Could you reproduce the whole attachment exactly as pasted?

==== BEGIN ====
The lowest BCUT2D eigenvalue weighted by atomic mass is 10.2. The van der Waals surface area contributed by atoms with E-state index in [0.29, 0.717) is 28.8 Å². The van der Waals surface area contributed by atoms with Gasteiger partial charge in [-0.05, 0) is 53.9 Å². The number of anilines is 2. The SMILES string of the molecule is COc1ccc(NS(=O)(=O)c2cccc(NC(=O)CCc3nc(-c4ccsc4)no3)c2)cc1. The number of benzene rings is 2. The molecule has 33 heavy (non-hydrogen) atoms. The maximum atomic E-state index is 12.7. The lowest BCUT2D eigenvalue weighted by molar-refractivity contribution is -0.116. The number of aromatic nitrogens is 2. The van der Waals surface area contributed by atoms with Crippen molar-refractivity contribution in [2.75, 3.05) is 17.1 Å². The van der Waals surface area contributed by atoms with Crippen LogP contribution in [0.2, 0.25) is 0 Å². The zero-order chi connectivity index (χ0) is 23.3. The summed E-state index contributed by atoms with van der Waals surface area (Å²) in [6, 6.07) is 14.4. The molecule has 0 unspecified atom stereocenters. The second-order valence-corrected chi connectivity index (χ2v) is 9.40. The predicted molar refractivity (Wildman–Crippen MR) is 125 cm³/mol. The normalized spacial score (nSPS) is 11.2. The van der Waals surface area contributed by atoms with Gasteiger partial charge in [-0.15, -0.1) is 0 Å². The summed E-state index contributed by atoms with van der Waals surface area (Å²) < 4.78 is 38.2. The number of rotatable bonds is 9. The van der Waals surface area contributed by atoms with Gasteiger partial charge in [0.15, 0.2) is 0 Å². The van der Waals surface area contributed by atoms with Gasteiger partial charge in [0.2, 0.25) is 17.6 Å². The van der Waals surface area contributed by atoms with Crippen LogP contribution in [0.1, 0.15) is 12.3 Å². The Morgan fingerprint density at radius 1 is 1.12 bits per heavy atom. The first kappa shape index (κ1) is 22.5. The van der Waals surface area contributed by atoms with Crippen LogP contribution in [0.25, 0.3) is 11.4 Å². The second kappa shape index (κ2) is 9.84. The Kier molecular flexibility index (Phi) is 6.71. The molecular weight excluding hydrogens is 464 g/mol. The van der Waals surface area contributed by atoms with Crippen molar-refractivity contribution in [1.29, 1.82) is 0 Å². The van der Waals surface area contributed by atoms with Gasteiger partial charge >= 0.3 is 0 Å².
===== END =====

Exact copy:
The lowest BCUT2D eigenvalue weighted by atomic mass is 10.2. The van der Waals surface area contributed by atoms with E-state index in [0.29, 0.717) is 28.8 Å². The van der Waals surface area contributed by atoms with Gasteiger partial charge in [-0.05, 0) is 53.9 Å². The number of anilines is 2. The SMILES string of the molecule is COc1ccc(NS(=O)(=O)c2cccc(NC(=O)CCc3nc(-c4ccsc4)no3)c2)cc1. The number of benzene rings is 2. The molecule has 33 heavy (non-hydrogen) atoms. The maximum atomic E-state index is 12.7. The lowest BCUT2D eigenvalue weighted by molar-refractivity contribution is -0.116. The number of aromatic nitrogens is 2. The van der Waals surface area contributed by atoms with Crippen molar-refractivity contribution in [2.75, 3.05) is 17.1 Å². The van der Waals surface area contributed by atoms with Crippen LogP contribution in [0.2, 0.25) is 0 Å². The zero-order chi connectivity index (χ0) is 23.3. The summed E-state index contributed by atoms with van der Waals surface area (Å²) in [6, 6.07) is 14.4. The molecule has 0 unspecified atom stereocenters. The second-order valence-corrected chi connectivity index (χ2v) is 9.40. The predicted molar refractivity (Wildman–Crippen MR) is 125 cm³/mol. The normalized spacial score (nSPS) is 11.2. The van der Waals surface area contributed by atoms with Gasteiger partial charge in [-0.15, -0.1) is 0 Å². The summed E-state index contributed by atoms with van der Waals surface area (Å²) < 4.78 is 38.2. The number of rotatable bonds is 9. The van der Waals surface area contributed by atoms with Gasteiger partial charge in [0.15, 0.2) is 0 Å². The van der Waals surface area contributed by atoms with Gasteiger partial charge in [0.2, 0.25) is 17.6 Å². The van der Waals surface area contributed by atoms with Crippen LogP contribution in [0.1, 0.15) is 12.3 Å². The Morgan fingerprint density at radius 1 is 1.12 bits per heavy atom. The first kappa shape index (κ1) is 22.5. The van der Waals surface area contributed by atoms with Crippen LogP contribution in [0.25, 0.3) is 11.4 Å². The second kappa shape index (κ2) is 9.84. The Kier molecular flexibility index (Phi) is 6.71. The molecular weight excluding hydrogens is 464 g/mol. The van der Waals surface area contributed by atoms with Crippen molar-refractivity contribution in [1.29, 1.82) is 0 Å². The van der Waals surface area contributed by atoms with Gasteiger partial charge >= 0.3 is 0 Å².